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TelevisionWeek contributing writer Daisy Whitney is blogging about the pinnacles and pitfalls facing viewers who want to consume television in new ways. Check in frequently as Daisy kicks the tires on the new media juggernaut and dishes on which services do -- and don’t -- make the cut.

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Trial and Error



The Circuitous Path to Comedy Central’s Talking Animals

October 23, 2006 11:40 AM

Comedy Central announced the winner this week of its first ever online talent hunt, Test Pilots. ('Awesome' Video Deal)

I must confess I have already seen the winning video, “Awesome Friends,” and it’s pretty funny. Then again, it includes talking animals and I like to say my three favorite types of films are romantic comedies, epic romances and, naturally, anything with talking animals. So it’s in my wheelhouse.

However, when I watched the clip the first time, I simply clicked on a direct link that the network had sent me. Now I want to give the winner the proper Trial and Error treatment and pretend I am just a regular consumer visiting the site. No one will ever suspect me of being an undercover tire kicker.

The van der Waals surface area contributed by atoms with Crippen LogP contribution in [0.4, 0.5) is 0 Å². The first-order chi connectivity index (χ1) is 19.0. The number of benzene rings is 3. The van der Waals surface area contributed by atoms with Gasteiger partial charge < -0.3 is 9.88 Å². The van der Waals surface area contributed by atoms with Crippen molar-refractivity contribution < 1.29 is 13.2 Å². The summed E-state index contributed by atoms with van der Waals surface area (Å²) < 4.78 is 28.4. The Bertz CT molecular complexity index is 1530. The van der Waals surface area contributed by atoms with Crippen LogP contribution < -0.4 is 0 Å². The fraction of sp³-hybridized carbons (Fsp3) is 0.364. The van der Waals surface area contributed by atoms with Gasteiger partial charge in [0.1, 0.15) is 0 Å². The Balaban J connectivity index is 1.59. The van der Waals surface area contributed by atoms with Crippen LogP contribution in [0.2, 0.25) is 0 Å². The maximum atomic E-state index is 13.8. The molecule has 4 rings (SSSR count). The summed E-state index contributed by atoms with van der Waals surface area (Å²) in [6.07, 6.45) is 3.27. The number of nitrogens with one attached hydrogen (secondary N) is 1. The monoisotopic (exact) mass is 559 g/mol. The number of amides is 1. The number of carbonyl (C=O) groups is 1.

So I go to Comedycentral.com. The site has a small, but visible video player for its broadband channel “Motherload” in the righthand corner. A clip from the show “Drawn Together” launches instantly. There’s also a link for “new videos” so I click on that to see if I can find “Awesome Friends.” But the player just disappears. So I hit the link again and the player reappears. Vanishing players – that’s a new trick.

Then I spot a link for “more videos.” That one does indeed take me to the full Motherload channel with the embedded video player and a list of videos. I don’t see the clip under the “what’s new” videos, but a menu above provides links to “TV shows,” “Web shows” and other kinds of videos. I try “web shows” and a thumbnail for “Test Pilots winner” is among the featured videos. Since I’ve already seen the clip, I try fast forward, which works fine and dandy.

The clip isn’t too hard to find. Still, I wonder why networks don’t promote the winners of new original content with more prominent placement. Maybe people are primarily watching TV shows, not the Web originals, when they go to network Web sites.

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